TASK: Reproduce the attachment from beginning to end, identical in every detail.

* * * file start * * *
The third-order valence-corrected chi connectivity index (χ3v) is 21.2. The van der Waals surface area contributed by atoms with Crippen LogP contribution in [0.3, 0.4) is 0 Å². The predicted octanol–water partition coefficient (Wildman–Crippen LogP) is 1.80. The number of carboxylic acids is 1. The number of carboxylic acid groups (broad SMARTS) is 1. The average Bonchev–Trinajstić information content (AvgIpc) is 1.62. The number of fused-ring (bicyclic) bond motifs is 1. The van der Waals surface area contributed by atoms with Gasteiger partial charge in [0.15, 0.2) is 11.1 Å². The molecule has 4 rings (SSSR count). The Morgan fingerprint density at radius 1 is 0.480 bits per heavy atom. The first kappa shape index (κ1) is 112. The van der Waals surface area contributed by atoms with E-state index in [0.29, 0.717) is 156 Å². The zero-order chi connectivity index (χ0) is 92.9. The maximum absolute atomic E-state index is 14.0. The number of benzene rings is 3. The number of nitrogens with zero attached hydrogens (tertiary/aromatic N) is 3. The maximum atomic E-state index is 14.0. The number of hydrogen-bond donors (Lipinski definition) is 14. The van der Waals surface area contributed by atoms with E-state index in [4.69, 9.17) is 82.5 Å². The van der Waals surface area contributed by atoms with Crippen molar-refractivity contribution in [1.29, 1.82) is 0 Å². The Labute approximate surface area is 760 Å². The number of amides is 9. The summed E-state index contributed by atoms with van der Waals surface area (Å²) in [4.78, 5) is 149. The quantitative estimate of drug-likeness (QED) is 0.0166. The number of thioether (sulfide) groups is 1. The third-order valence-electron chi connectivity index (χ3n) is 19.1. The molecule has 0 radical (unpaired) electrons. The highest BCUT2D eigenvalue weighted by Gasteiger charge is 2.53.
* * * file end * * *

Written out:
The third-order valence-corrected chi connectivity index (χ3v) is 21.2. The van der Waals surface area contributed by atoms with Crippen LogP contribution in [0.3, 0.4) is 0 Å². The predicted octanol–water partition coefficient (Wildman–Crippen LogP) is 1.80. The number of carboxylic acids is 1. The number of carboxylic acid groups (broad SMARTS) is 1. The average Bonchev–Trinajstić information content (AvgIpc) is 1.62. The number of fused-ring (bicyclic) bond motifs is 1. The van der Waals surface area contributed by atoms with Gasteiger partial charge in [0.15, 0.2) is 11.1 Å². The molecule has 4 rings (SSSR count). The Morgan fingerprint density at radius 1 is 0.480 bits per heavy atom. The first kappa shape index (κ1) is 112. The van der Waals surface area contributed by atoms with E-state index in [0.29, 0.717) is 156 Å². The zero-order chi connectivity index (χ0) is 92.9. The maximum absolute atomic E-state index is 14.0. The number of benzene rings is 3. The number of nitrogens with zero attached hydrogens (tertiary/aromatic N) is 3. The maximum atomic E-state index is 14.0. The number of hydrogen-bond donors (Lipinski definition) is 14. The van der Waals surface area contributed by atoms with E-state index in [4.69, 9.17) is 82.5 Å². The van der Waals surface area contributed by atoms with Crippen molar-refractivity contribution in [1.29, 1.82) is 0 Å². The Labute approximate surface area is 760 Å². The number of amides is 9. The summed E-state index contributed by atoms with van der Waals surface area (Å²) in [4.78, 5) is 149. The quantitative estimate of drug-likeness (QED) is 0.0166. The number of thioether (sulfide) groups is 1. The third-order valence-electron chi connectivity index (χ3n) is 19.1. The molecule has 0 radical (unpaired) electrons. The highest BCUT2D eigenvalue weighted by Gasteiger charge is 2.53.